SYSTEM_ALERT_WINDOW and WRITE_SETTINGS : according to Google’s Android developers guide, these are permissions that very few applications should use as they are intended for system-level interaction with the user and allow an application to read or write the system settings of the phone. If an app needs one of these permissions, it must declare the permission in the manifest (file with all the essential information about the application to the Android system) and request the user’s authorization. The com.tct.weather application does not ask users for any such authorization.
Pre-installed version: in addition to the permissions required by the downloadable version, the pre-installed application also requires access to:
BILLING which is used for in-app billing, even though the application does not include any Google Play billing functionality.
SIZE OF THE ISSUE
In Brazil, 2.5 million transaction attempts initiated from this Weather application on Alcatel devices were blocked in July and August 2018. Those 2.5 million transaction attempts to purchase a digital service originated from 128,845 unique mobile phone numbers.
In Brazil again but for another premium digital service, 428,291 transaction attempts initiated from this Weather application on Alcatel devices were blocked in July and August 2018.
In Kuwait, 78,940 transactions attempts initiated from Alcatel devices were blocked in July and August 2018. Transaction attempts initiated by this Weather application on Alcatel devices were also blocked in Nigeria, South Africa, Egypt and Tunisia. As for the downloadable version of Weather-Simple weather forecast, available on Google Play Store, it has over 10m downloads globally and has reached #6 in downloads within its category in Google’s UK Play Store.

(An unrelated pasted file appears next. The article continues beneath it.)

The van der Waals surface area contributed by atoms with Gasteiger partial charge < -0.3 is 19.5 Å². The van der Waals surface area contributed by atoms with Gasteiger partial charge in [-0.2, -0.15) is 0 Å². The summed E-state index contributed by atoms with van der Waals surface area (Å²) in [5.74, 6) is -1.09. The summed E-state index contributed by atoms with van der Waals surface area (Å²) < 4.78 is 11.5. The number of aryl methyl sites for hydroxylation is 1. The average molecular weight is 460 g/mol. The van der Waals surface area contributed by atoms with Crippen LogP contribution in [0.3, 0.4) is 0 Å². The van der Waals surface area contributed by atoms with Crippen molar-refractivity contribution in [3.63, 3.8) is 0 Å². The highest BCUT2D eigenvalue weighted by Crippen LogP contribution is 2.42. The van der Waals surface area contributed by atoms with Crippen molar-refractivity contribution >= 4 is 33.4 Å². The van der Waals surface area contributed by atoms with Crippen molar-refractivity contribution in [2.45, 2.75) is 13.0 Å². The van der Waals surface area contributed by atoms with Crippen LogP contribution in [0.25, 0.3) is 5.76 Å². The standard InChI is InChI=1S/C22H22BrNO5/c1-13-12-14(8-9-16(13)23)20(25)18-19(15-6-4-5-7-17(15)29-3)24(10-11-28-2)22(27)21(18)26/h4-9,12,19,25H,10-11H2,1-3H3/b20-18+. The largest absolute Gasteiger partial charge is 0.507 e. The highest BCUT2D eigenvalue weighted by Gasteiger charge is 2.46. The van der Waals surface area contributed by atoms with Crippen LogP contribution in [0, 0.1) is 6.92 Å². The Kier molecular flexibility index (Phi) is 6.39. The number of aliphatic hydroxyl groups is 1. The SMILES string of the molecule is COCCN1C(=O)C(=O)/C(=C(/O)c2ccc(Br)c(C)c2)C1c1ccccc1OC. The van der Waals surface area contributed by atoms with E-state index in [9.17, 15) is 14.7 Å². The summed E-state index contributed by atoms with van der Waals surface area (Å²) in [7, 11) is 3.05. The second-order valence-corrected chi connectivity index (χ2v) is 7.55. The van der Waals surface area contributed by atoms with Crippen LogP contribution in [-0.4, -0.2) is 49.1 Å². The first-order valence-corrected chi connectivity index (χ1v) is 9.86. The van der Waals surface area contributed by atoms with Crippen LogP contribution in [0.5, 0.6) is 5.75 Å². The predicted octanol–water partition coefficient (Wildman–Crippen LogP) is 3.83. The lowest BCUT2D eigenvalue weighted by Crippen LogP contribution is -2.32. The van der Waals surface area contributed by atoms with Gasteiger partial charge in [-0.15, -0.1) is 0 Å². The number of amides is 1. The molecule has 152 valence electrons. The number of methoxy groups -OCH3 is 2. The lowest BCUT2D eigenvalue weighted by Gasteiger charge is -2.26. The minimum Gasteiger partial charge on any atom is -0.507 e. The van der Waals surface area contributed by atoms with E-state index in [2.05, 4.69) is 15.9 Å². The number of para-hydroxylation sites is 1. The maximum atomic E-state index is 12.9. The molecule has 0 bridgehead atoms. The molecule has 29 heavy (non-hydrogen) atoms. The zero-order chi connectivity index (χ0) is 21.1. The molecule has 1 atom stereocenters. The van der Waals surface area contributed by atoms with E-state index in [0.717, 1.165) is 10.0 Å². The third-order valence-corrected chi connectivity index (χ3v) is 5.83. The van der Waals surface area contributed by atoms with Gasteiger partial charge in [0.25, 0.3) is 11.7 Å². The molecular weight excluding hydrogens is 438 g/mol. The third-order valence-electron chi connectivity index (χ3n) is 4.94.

TCL AND ALCATEL
Looking closer at the user ratings of Weather – Simple Weather, reveals a barrage of one or two worded 5 star ratings that succeed in pushing down user complaints that reveal the malicious effects they experience.
CONCLUSION AND EFFECTS ON USERS
Owners of TCL manufactured Alcatel Android smartphones across multiple countries are being affected by the pre-installed application com.tct.weather, resulting in:
- Systematic collection & transfer of their personal information to servers in China.
- Depletion of their data allowance – a major issue in emerging markets where the cost of data is dramatically high. In Brazil, for example, 1GB costs the equivalent of 6h of work on minimum wage (vs. 30 min in Germany).
- Unwanted transactions and charges to their prepaid airtime which is the only way users can pay for digital services in emerging markets.
Tens of millions of Android Smartphone users across the globe are being affected similarly when downloading TCL’s Weather-Simple weather forecast from Google’s official Play Store. Overall, whether pre-installed on Alcatel devices or downloaded from Google’s official Play Store, the application com.tct.weather has generated over 27m transaction attempts across 7 markets. Had they not been blocked by Secure-D these transactions would have translated into $1.5m unwanted charges to users’ airtime.
Update (Saturday, Jan. 5, 8:23pm GMT):
Following the publication of the research findings in The Wall Street Journal, the application has been removed from Google Play.
Secure-D combines machine learning algorithms with payment processing workflows to protect mobile operators and their subscribers against online transaction fraud and data depletion, caused by all types of malware and other online threats. The platform processes over 480 million transaction requests per month, has detected and blocked over 42,000 malicious apps and has identified more than 19 million infected smartphones around the globe.
This story is covered by the Wall Street Journal, read it here.